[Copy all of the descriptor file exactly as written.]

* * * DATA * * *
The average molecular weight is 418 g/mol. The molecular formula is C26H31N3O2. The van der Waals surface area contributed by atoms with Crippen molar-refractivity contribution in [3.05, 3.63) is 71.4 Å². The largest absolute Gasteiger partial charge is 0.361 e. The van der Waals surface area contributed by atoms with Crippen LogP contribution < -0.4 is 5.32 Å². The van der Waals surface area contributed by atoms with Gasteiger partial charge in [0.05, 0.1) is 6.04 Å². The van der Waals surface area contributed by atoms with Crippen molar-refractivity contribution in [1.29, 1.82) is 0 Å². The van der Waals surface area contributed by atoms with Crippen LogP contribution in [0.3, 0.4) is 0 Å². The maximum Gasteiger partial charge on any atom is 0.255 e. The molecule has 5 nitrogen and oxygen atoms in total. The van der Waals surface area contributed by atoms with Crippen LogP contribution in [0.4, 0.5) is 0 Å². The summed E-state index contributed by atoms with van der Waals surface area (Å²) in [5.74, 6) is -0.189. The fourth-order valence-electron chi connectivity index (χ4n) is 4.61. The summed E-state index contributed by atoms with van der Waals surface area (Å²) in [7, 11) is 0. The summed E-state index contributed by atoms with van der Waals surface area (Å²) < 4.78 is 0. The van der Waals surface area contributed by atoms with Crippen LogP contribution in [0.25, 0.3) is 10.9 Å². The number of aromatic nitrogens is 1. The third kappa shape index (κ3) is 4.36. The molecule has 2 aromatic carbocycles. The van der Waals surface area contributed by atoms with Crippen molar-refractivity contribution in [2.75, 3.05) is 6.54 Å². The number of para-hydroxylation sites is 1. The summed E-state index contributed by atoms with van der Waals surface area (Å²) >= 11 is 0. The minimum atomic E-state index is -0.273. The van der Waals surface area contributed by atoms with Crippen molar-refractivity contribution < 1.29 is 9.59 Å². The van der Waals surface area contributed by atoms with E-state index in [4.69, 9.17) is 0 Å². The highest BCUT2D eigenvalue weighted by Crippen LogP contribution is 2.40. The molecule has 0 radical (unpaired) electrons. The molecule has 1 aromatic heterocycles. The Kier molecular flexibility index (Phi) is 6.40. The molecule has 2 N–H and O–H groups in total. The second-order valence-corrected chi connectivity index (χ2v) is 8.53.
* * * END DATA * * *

The average molecular weight is 418 g/mol. The molecular formula is C26H31N3O2. The van der Waals surface area contributed by atoms with Crippen molar-refractivity contribution in [3.05, 3.63) is 71.4 Å². The largest absolute Gasteiger partial charge is 0.361 e. The van der Waals surface area contributed by atoms with Crippen LogP contribution < -0.4 is 5.32 Å². The van der Waals surface area contributed by atoms with Gasteiger partial charge in [0.05, 0.1) is 6.04 Å². The van der Waals surface area contributed by atoms with Crippen molar-refractivity contribution in [1.29, 1.82) is 0 Å². The van der Waals surface area contributed by atoms with Crippen LogP contribution in [0.3, 0.4) is 0 Å². The maximum Gasteiger partial charge on any atom is 0.255 e. The molecule has 5 nitrogen and oxygen atoms in total. The van der Waals surface area contributed by atoms with Crippen LogP contribution in [0.4, 0.5) is 0 Å². The summed E-state index contributed by atoms with van der Waals surface area (Å²) in [5.74, 6) is -0.189. The fourth-order valence-electron chi connectivity index (χ4n) is 4.61. The summed E-state index contributed by atoms with van der Waals surface area (Å²) in [7, 11) is 0. The summed E-state index contributed by atoms with van der Waals surface area (Å²) < 4.78 is 0. The van der Waals surface area contributed by atoms with Crippen LogP contribution in [0.25, 0.3) is 10.9 Å². The number of aromatic nitrogens is 1. The third kappa shape index (κ3) is 4.36. The molecule has 2 aromatic carbocycles. The van der Waals surface area contributed by atoms with Crippen molar-refractivity contribution in [2.75, 3.05) is 6.54 Å². The number of para-hydroxylation sites is 1. The summed E-state index contributed by atoms with van der Waals surface area (Å²) >= 11 is 0. The minimum atomic E-state index is -0.273. The van der Waals surface area contributed by atoms with Crippen molar-refractivity contribution < 1.29 is 9.59 Å². The van der Waals surface area contributed by atoms with E-state index in [4.69, 9.17) is 0 Å². The highest BCUT2D eigenvalue weighted by Crippen LogP contribution is 2.40. The molecule has 0 radical (unpaired) electrons. The molecule has 1 aromatic heterocycles. The Kier molecular flexibility index (Phi) is 6.40. The molecule has 2 N–H and O–H groups in total. The second-order valence-corrected chi connectivity index (χ2v) is 8.53.